A placebo is a medical treatment (f.e. operation, therapy, chemical solution, pill,…). Placebo is administered like conventional therapy, but this treatment has no therapeutic value other than the placebo effect.
Experimenters typically use placebos in the context of a clinical trial in order to compare “test” receiving real group and “control” group receiving placebo. It can then be determined if results from the test group exceed those due to the placebo effect. If they do, the therapy or pill given to the test group is assumed to have had an effect.
Often during these clinical trials, placebos have a positive or negative clinical effect on subjects tested. Most of these effects are presumed to be psychological in nature but placebo effects can at times be predictable and measurable.
History and evolution[edit | edit source]
- 18th century – “commonplace method or medicine”.
- After 25 years – “any medicine adapted more to please than to benefit the patient”, but without the non-effect factor.
- 1903 – Richard Cabot “I have not yet found any case in which a lie does not do more harm than good”.
- A half century after – Henry K.B. observed improvements in his patients lives, while they were taking a placebo treatment.
- During the 20th century, placebo was widespread in medicine area.
- And nowadays, it’s impossible to work in a hospital without the placebo effect.
What’s placebo[edit | edit source]
- In a medical dictionary, we can find at least, two definitions for placebo:
- a substance having no pharmacological effect but administered as a control in testing experimentally or clinically the efficacy of a biologically active preparation.
- a substance having no pharmacological effect but given merely to satisfy a patient who supposes it to be a medicine.
- We can use it to study the effectiveness of medicines and psychotherapy treatments or alternative therapies. à two groups of people with the same diseases are divided: one of them is applied with the real treatment. The other one has a non-activated treatment – placebo effect. The treatments or therapies are only approved when the results surpass the results of the no-medicated group. Those studies prevent patients from deceits.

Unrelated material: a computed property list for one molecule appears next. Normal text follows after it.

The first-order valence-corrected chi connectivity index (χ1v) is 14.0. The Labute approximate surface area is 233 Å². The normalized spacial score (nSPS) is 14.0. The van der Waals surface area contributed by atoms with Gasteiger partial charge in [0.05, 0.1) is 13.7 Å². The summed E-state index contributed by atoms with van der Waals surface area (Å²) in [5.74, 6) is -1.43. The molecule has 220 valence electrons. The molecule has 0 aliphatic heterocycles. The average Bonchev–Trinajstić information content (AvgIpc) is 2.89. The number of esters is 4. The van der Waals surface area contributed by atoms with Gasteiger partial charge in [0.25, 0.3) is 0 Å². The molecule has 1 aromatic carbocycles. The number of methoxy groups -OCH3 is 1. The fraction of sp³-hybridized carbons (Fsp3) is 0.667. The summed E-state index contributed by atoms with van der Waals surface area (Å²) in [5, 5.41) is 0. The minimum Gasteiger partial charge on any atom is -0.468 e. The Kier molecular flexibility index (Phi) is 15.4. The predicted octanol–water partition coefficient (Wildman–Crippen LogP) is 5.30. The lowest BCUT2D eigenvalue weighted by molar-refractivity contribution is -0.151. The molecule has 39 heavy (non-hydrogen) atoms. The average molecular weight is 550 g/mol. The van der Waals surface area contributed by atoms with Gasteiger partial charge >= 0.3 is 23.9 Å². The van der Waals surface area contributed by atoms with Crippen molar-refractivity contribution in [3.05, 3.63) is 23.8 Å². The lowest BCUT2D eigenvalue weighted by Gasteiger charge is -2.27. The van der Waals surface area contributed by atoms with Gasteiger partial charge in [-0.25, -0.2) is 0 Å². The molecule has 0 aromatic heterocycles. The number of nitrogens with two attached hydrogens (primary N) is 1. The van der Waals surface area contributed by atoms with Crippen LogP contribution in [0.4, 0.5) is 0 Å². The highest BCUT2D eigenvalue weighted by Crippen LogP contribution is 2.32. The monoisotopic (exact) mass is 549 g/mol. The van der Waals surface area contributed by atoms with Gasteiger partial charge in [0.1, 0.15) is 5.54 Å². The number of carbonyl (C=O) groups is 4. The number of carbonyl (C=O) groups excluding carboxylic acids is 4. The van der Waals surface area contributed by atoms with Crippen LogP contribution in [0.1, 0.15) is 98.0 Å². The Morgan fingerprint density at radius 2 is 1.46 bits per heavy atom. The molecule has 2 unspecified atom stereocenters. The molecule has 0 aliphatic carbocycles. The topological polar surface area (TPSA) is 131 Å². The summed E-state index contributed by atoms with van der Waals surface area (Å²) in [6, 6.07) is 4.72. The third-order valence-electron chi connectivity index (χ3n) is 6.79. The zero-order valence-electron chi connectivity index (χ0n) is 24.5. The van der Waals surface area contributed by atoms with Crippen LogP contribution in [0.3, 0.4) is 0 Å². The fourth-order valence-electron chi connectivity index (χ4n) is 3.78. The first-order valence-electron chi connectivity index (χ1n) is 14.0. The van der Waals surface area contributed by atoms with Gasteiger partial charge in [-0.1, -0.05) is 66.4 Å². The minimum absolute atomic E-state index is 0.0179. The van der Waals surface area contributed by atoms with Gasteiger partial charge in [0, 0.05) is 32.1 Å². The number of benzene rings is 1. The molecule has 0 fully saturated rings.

- Is a non pharmacological substance, unrelated with the symptoms or illness of the patients, but, nevertheless, reacts in them. Patients are given an inert pill and told that their health conditions may improve, hiding the inert factor. The belief, conviction of patient in medical words is the key for the treatment, because they really think that their health condition will rise and this belief does indeed sometimes have a therapeutic effect, causing the patient's condition to improve. This phenomenon is known as the placebo effect.
The belief, conviction of patient in medical words is the key for the treatment…[edit | edit source]
- Only 35% of patients are influenced by placebo.
- That placebo has individual effects.
- We cannot generalize the process of this type of treatment.
How to take Placebo[edit | edit source]
- Active placebos
- Have no chemical substances and so, they are inert e. g. flour pill, sugar pill.
- Inert placebos
- Have substances with pharmacologic properties indicated for the treatment of pathologies unrelated with the one which want to be cured. They are still inert.
Placebo may be affective due its properties[edit | edit source]
It can decrease the anxiety of the patient, thus repeals a series of organic responses that delay the spontaneous healing:
- Increased heart rate and respiratory.
- Production and release of adrenaline into the bloodstream
- Contraction of blood vessels.
But how could placebo cure some diseases?[edit | edit source]
- Our body and brain are linked.
- After taking the simulated medication – placebo – the prefrontal brain recalls the placebo and maintaining its cognitive presence in a “self-reinforcing feedback”.
- Recent studies have shown that a placebo can reduce pain-related neural activity in the spinal cord, indicating that placebo effects can extend beyond the brain.
How long can take the placebo effects?[edit | edit source]
Placebo effects both can take a short or long period of time. For example:
- Panic disorder – over 8 weeks
- Angina pectoris – 6 months
- Rheumatoid arthiris – 2.5 years
Which diseases can be submissive to Placebo effect?[edit | edit source]
- panic disorder, angina pectoris and rheumatoid artihiris:
- Anxiety disorders; Asthma; Austism; Benign prostatic enlargment; Binge eating disorder; Bipolar mania; Crohn's disease; Depression; Dyspepsia and gastric motility; Epilepsy; Food allergy; Gastric and duodenal ulcers; Head hack; Hypertension; Parkinson’s disease; Premenstrual dysphoric disorder; Rheumatic diseases; Sexual dysfunction: women; Social phobia; Ulcerative colitis;
- Some surgeries can be replaced for the placebo resort.
- The placebo effect occurs more strongly in some conditions than others.
- Pain: can be supported mainly in postoperative time, instead of the medicines using.
- Depression: a study about the using of placebo in depressed people showed that 79% of depressed patients receiving placebo remained well compared to 93% of those receiving antidepressants.
- Gastric and duodenal ulcers: gastric or duodenal ulcers can be controlled by placebo treatments – in many cases are as effective as active medicines.
Nocebo[edit | edit source]
- bad mood;
- requirement of sleep;
- nocebo, derives from Latin, “nocere” = damage.
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